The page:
I had two primary motivations for hosting several friends for a Bring Your Own Cheese (BYOC) night. First, I love cheese. Every time I go to the grocery store, my one big treat for the trip is a new kind of gourmet cheese. Unfortunately, as a college student, I'm unable to indulge myself in as many different kinds of cheese as I'd like. So, a friend and I came up with the BYOC event to provide a large variety of cheeses at a more reasonable expense to each attendee. My second motivation was that I've always wanted to attend a chic event held on a rooftop overlooking the rest of the city. Cliche, yes, but still a dream of mine. When I found out I was dog sitting in a building downtown with a roof, I knew I had to take advantage of it. A few minutes on Facebook later, and voila! The event was set in motion.
Now, those of you who know me know that I often find myself torn between my desire to host people I love and the immense anxiety I experience surrounding social occasions. My mom and her friends have taught me the art of hosting since I was young. They've shown me how to prep for an event, how to set a dress code, how to determine when a theme is appropriate (pretty much any special occasion except religious holidays), and how be DIY savvy enough to decorate like a Kardashian. My dad has taught me how to supplement an event with the perfect menu and party playlist. I grew up going to some really awesome events, and have thrown some pretty cool ones of my own (including a Harry Potter party for my sister's 11th birthday, a mother-daughter graduation tea party, and my own birthday parties since I was in middle school).
At the same time, though, I am an introvert with an anxiety disorder. As much as I love picture-worthy DIY decorations and the idea of spending an evening with some of my friends, I treasure my alone time and have been known to hyperventilate at the thought of interacting with people for too long. So, I'm often torn between these two opposing parts of myself.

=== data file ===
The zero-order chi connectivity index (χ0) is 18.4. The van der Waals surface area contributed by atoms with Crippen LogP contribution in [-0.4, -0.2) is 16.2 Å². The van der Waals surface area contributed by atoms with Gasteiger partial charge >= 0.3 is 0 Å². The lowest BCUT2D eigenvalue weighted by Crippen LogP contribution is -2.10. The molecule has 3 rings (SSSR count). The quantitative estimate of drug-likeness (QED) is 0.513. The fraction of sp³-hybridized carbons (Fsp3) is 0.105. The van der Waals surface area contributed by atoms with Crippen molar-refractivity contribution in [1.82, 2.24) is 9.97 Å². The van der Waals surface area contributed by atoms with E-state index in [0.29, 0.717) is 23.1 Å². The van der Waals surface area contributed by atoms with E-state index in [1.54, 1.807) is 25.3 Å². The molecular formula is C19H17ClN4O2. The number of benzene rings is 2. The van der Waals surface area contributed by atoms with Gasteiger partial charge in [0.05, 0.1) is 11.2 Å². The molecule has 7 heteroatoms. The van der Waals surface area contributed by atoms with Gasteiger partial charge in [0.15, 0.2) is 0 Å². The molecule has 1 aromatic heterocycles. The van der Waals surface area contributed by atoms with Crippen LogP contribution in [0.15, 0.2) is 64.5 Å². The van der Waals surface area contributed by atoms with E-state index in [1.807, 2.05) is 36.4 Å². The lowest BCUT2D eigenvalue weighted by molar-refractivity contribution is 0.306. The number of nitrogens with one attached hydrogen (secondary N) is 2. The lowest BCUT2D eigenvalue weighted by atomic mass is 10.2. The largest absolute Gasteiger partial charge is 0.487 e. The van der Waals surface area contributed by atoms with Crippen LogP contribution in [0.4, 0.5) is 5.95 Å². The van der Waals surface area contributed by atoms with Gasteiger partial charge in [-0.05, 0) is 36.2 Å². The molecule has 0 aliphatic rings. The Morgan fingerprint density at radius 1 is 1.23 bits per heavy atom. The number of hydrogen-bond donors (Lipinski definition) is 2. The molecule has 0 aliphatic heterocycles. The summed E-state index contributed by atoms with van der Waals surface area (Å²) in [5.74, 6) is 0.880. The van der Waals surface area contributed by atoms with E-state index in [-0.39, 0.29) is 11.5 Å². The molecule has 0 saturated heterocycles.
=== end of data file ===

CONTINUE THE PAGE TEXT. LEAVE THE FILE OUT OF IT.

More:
First, I've found that I'm happiest with a smaller guest list. As enticing and easy as it is to keep clicking "invite" on Facebook, things are more likely to get out of control and I'm more likely to feel overwhelmed with a large guest list. Keeping it small means it's quieter, easier to clean up, and my guests are also less likely to feel overwhelmed: all of which help to ease my anxiety. Plus, having a small number of close friends means it's more intimate, which is conducive to stimulating group conversation.
Second, I set an end time. I've learned that I have the emotional energy to keep a party going for about four hours. After that, I find myself wishing everyone would leave so I could snuggle my dog in peace. This is a lot easier to enforce with a smaller guest list.
Third, I keep the emphasis off the alcohol. I'm not a huge fan of doing anything based on drinking, so this is an obvious rule that I set for myself. When there is alcohol present, it's never hard alcohol, and it's provided in moderation. Drunk people make me incredibly anxious and uncomfortable, so I avoid that as much as possible. Plus, there are so many other things to emphasize at an event: good friends, good food, and good picture opportunities, to name a few.
Finally, I keep things casual. This is especially essential as a college student. I've learned from experience that people my age simply don't have the funds or the time to fully participate in formal or themed occasions. This used to disappoint me, but now I embrace it. I have plenty of time to kick things up a notch in the years in front of me. For now, I'm enjoying company over costumery.